Zelda: Spirit Tracks Review

This past year, I hadn’t been playing my Nintendo DS that much anymore.  I still had some great games that are always good to play for a few minutes while killing time, but it had been a long time since I’d gotten a new game for it that sucked me in.

And as much as I tried, I just could never ever finish the first Zelda game on Nintendo DS.  Phantom Hourglass had a lot of fresh ideas for the series, but it had a showstopping hub temple that was frustrating as all get out.  In the last act of the game, you’re forced to play through the entire thing again in order to progress, and it was a huge roadblock that killed my interest in completing the game.

Zelda: Spirit Tracks overcomes those two obstacles and has me loving my DS again.  It uses pretty much the same graphical and gameplay formula as the first Zelda DS, but improves upon it in ways that really make me reconsider whether or not the first one was actually even that good at all.  It overcomes the stigma of the DS only containing games good for short bursts, and it improves upon the idea of having a repeating hub temple.  That, and a few other factors make it my favorite DS game of the past few year.

We might never see a Zelda game that really and truly refreshes the same cookie cutter template of the past two decades, but this one tries enough new things to make it feel pretty fresh this time around.  There are only four real temples, but that in no way says that it’s a short game.  There are now a lot of mini-challenges and side quests that are actually required for progression, but still integral and fun. Which is kind of a new thing for a Zelda game, and it works pretty well.  I groaned a bit when I heard that the idea of a hub temple was being brought back, but I’m eating crow now.  You never replay any of it once, and it actually adds a lot of mind bending gameplay time to the game without resorting to cheap tricks.  If only this idea had been put into place in the first one, I might have actually finished it.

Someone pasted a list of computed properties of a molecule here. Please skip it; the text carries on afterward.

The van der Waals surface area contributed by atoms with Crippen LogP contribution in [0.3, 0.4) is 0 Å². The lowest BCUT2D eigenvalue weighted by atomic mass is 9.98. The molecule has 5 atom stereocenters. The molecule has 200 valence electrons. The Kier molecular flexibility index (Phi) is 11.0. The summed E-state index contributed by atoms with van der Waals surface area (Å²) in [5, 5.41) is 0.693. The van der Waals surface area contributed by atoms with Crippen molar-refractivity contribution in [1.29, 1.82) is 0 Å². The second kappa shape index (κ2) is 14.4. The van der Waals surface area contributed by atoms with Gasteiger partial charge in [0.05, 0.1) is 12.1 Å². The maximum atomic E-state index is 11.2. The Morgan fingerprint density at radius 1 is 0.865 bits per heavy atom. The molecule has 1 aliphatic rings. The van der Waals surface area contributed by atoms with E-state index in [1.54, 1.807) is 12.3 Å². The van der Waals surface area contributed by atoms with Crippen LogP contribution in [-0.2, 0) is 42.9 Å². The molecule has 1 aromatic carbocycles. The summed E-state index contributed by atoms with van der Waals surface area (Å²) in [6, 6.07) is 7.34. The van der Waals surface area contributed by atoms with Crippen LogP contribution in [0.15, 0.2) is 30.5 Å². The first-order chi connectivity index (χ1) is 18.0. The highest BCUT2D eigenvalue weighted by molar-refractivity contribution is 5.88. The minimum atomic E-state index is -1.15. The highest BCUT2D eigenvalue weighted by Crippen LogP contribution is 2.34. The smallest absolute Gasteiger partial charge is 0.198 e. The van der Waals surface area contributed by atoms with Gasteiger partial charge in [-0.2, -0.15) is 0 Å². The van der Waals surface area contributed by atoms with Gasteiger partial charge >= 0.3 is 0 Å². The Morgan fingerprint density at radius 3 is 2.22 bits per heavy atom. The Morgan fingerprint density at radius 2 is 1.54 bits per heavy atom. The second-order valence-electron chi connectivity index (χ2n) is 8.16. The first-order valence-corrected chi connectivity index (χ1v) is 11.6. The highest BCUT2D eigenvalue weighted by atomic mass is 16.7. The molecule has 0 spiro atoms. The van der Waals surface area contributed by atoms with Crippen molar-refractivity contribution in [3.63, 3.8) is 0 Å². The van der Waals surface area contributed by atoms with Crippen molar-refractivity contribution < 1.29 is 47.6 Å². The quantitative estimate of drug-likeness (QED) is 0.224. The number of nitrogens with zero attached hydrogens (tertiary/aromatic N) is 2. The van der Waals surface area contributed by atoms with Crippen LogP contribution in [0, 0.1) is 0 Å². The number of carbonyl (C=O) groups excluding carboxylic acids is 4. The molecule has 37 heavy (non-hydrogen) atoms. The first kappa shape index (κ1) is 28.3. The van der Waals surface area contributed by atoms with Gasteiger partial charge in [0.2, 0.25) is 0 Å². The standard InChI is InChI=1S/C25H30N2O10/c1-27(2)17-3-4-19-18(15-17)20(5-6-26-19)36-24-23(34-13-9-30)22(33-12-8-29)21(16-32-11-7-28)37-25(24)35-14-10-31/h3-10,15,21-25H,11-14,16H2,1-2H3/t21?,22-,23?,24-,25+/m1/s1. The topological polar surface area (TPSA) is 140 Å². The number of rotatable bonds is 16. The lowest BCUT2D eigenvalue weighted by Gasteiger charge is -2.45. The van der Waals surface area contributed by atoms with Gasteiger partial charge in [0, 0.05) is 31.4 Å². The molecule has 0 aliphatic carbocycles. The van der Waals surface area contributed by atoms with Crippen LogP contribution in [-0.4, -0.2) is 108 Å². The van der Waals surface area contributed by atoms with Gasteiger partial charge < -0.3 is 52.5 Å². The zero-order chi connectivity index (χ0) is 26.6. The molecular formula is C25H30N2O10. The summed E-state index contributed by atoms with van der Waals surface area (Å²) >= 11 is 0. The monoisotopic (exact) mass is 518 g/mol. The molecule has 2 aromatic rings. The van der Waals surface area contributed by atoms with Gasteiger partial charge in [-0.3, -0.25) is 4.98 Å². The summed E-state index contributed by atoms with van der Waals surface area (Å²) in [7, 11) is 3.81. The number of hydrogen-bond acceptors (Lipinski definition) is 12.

I do have a few gripes, however.  The idea of riding a train around the overworld is respectable enough in that it’s something new, but it does limit what you can do.  You literally do ride on rails, which makes this Hyrule feel much less open and explorable.  It sometimes even becomes frustrating when you can’t maneuver around as you might need to.  Also, for whatever reason, the insanely fun online multiplayer from the first game is inexplicably gone here.  There’s a WiFi only option in it’s place, which is both limiting and disappointing.

Overall, I totally recommend Spirit Tracks.  Whether or not you played (or enjoyed) the first Zelda DS, you’ll love it.  Not since Majora’s Mask has there been a Zelda game that mixed the game up a bit, and the changes are mostly more than welcome here.

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